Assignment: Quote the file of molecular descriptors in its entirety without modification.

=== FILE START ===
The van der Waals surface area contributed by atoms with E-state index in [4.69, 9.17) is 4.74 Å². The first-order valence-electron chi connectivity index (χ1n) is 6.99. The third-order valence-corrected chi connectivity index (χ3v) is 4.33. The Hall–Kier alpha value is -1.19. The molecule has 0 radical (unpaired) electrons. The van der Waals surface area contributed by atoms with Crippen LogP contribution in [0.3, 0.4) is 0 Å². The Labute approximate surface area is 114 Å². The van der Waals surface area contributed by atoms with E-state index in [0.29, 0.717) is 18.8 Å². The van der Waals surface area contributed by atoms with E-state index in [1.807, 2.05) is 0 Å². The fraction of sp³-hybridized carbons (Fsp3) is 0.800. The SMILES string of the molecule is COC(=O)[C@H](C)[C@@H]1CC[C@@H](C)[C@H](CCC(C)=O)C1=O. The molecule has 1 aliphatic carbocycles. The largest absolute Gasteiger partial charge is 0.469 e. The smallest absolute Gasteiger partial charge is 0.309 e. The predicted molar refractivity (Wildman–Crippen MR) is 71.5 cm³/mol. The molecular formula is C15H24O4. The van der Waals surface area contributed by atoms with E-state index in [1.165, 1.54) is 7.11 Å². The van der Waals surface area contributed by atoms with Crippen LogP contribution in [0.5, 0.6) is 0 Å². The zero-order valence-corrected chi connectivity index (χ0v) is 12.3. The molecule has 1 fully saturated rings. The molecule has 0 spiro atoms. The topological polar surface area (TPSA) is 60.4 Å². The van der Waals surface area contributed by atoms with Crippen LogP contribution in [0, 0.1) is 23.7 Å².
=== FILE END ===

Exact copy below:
The van der Waals surface area contributed by atoms with E-state index in [4.69, 9.17) is 4.74 Å². The first-order valence-electron chi connectivity index (χ1n) is 6.99. The third-order valence-corrected chi connectivity index (χ3v) is 4.33. The Hall–Kier alpha value is -1.19. The molecule has 0 radical (unpaired) electrons. The van der Waals surface area contributed by atoms with Crippen LogP contribution in [0.3, 0.4) is 0 Å². The Labute approximate surface area is 114 Å². The van der Waals surface area contributed by atoms with E-state index in [0.29, 0.717) is 18.8 Å². The van der Waals surface area contributed by atoms with E-state index in [1.807, 2.05) is 0 Å². The fraction of sp³-hybridized carbons (Fsp3) is 0.800. The SMILES string of the molecule is COC(=O)[C@H](C)[C@@H]1CC[C@@H](C)[C@H](CCC(C)=O)C1=O. The molecule has 1 aliphatic carbocycles. The largest absolute Gasteiger partial charge is 0.469 e. The smallest absolute Gasteiger partial charge is 0.309 e. The predicted molar refractivity (Wildman–Crippen MR) is 71.5 cm³/mol. The molecular formula is C15H24O4. The van der Waals surface area contributed by atoms with E-state index in [1.165, 1.54) is 7.11 Å². The van der Waals surface area contributed by atoms with Crippen LogP contribution in [0.5, 0.6) is 0 Å². The zero-order valence-corrected chi connectivity index (χ0v) is 12.3. The molecule has 1 fully saturated rings. The molecule has 0 spiro atoms. The topological polar surface area (TPSA) is 60.4 Å². The van der Waals surface area contributed by atoms with Crippen LogP contribution in [0, 0.1) is 23.7 Å².